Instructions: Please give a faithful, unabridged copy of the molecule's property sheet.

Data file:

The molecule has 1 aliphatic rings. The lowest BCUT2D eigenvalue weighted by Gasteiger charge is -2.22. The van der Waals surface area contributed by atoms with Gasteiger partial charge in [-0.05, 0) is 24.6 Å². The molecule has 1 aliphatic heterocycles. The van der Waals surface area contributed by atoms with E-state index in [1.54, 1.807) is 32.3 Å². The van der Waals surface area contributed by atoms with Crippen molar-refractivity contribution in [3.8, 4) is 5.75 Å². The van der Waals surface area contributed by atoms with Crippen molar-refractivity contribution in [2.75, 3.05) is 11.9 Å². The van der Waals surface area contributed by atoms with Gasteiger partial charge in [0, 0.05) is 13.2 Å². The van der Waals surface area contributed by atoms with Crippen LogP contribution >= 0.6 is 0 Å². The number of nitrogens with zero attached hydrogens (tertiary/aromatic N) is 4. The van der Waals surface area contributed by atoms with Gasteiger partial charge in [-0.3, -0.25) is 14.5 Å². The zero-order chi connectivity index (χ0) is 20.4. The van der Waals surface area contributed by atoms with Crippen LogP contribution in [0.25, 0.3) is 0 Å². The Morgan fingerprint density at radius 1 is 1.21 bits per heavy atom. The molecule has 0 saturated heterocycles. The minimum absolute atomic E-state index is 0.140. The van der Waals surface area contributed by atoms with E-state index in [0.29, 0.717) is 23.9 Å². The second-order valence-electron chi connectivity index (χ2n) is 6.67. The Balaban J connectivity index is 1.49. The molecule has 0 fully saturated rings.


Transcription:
The molecule has 1 aliphatic rings. The lowest BCUT2D eigenvalue weighted by Gasteiger charge is -2.22. The van der Waals surface area contributed by atoms with Gasteiger partial charge in [-0.05, 0) is 24.6 Å². The molecule has 1 aliphatic heterocycles. The van der Waals surface area contributed by atoms with E-state index in [1.54, 1.807) is 32.3 Å². The van der Waals surface area contributed by atoms with Crippen molar-refractivity contribution in [3.8, 4) is 5.75 Å². The van der Waals surface area contributed by atoms with Crippen molar-refractivity contribution in [2.75, 3.05) is 11.9 Å². The van der Waals surface area contributed by atoms with Gasteiger partial charge in [0, 0.05) is 13.2 Å². The van der Waals surface area contributed by atoms with Crippen LogP contribution >= 0.6 is 0 Å². The number of nitrogens with zero attached hydrogens (tertiary/aromatic N) is 4. The van der Waals surface area contributed by atoms with Gasteiger partial charge in [-0.3, -0.25) is 14.5 Å². The zero-order chi connectivity index (χ0) is 20.4. The van der Waals surface area contributed by atoms with Crippen LogP contribution in [0.25, 0.3) is 0 Å². The Morgan fingerprint density at radius 1 is 1.21 bits per heavy atom. The molecule has 0 saturated heterocycles. The minimum absolute atomic E-state index is 0.140. The van der Waals surface area contributed by atoms with E-state index in [0.29, 0.717) is 23.9 Å². The second-order valence-electron chi connectivity index (χ2n) is 6.67. The Balaban J connectivity index is 1.49. The molecule has 0 fully saturated rings.